Despite a strong opening for Moneyball, considering the difficulty of selling such a film, The Lion King continues to lead theatres for its second week in a row and making approximately $22.1 million this first weekend of fall.

Baseball drama Moneyball managed a great deal better than expected, but then following a film like The Help we realize that drama isn’t all that dead if the story is compelling enough to its target demographic. The less we fund sequels and remakes, the more original material we will receive. We create our own supply. Brad Pitt has flexed his dramatic muscle to decent ends, most noticeably of course in his collaborations with Fincher. Indeed, director Bennett Miller has followed up Capote with another successful drama, and fashioned a style for himself that is to his fortune.

It seems my lack of confidence in today’s audiences may have been misplaced, considering I was quite sure the box office would go to Abduction. It wasn’t without reason, of course, considering the ridiculous success of the Justin Bieber film which succeeded on the foundation of fan-girls no less, much like the Twilight films. Abduction is clearly just an attempt to cash in on what the companies believed would sell. Their very jobs are to make money, not to entertain. The latter is simply a result of their greed.

I am proud to say that the IMDb rating for Abduction is an abysmal 3.9. After the support of films like The Help, and Moneyball, we may find the theatres will be able to sell films with character and substance, with something to say—and then, only then, will we see true cinema, and what it is capable of. Although Moneyball is a literature adaptation, both it and its female counterpart The Help are necessary steps to returning to purposeful and artistic cinema.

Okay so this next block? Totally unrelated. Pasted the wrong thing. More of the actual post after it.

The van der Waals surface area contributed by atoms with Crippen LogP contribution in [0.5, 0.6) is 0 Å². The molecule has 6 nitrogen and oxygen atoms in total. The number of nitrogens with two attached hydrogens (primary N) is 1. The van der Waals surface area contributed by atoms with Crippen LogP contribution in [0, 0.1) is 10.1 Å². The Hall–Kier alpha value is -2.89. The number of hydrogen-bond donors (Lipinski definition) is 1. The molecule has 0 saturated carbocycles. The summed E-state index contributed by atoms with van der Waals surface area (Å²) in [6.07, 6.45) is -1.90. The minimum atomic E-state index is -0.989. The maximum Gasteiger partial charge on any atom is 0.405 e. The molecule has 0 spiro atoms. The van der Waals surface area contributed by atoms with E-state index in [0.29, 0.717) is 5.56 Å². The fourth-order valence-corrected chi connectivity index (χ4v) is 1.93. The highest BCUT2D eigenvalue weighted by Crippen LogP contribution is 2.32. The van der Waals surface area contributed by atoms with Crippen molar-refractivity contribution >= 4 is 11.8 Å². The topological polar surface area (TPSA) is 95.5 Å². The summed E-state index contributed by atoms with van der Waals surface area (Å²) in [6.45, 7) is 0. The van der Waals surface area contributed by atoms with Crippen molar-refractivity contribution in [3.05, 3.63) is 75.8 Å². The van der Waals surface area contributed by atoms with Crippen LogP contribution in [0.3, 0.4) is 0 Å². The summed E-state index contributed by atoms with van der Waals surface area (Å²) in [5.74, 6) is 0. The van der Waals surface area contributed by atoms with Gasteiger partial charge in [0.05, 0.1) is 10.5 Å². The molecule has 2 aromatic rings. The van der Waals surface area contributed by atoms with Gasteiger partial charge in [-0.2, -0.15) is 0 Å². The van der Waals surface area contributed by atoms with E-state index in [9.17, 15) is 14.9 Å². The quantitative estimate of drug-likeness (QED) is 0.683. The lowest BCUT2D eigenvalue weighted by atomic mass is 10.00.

50/50 touches on a highly personal subject with humor, which isn’t always a good idea. Joseph Gordon Levitt and Seth Rogan don’t seem quite in place with the genre, considering their brands of humor are rather conflicting (Pineapple Express versus 500 Days of Summer). Not to mention the film automatically resembles Funny People, which didn’t fare so well with critics or fans alike.

Jim Sheridan’s (director of In America) latest release Dream House is surprisingly a horror film which seems incredibly derivative for him. However, it stars newlyweds Daniel Craig and Rachel Weisz in their first collaboration, and Naomi Watts of The Ring—one of the most successful horror remakes in my book.

All three actors are in the same class in my opinion, and I believe their performances have the potential to truly create a terrifying horror film. But there has to be more to the story than a haunting. Our horror vocabulary as an audience has grown considerably further than loud sounds to be impressed.

Considering What’s Your Number? was written by TV staff writers, we can’t be so certain this film will do particularly well. And although Anna Farris has her comedic charm, she hasn’t shown much range over the years. Even Chris Evans’ fame of late may not save this film’s numbers at the box office, but then after I Don’t Know How She Does It, I think rom-com fans will be sure to give it a shot regardless.

Weekend Box Office

September 23-25, 2011

Rank Title Weekend Gross Week
1   The Lion King (1994) $22.1M $61.7M 2
2   Moneyball (2011) $20.6M $20.6M 1
3   Dolphin Tale (2011) $20.3M $20.3M 1
4   Abduction (2011) $11.2M $11.2M 1
5   Killer Elite (2011) $9.5M $9.5M 1
6   Contagion (2011) $8.56M $57.1M 3
7   Drive (2011) $5.77M $21.4M 2
8   The Help (2011) $4.4M $154M 7
9   Straw Dogs (2011) $2.1M $8.88M 2
10   I Don’t Know How She Does It (2011) $2.05M $8.02M 2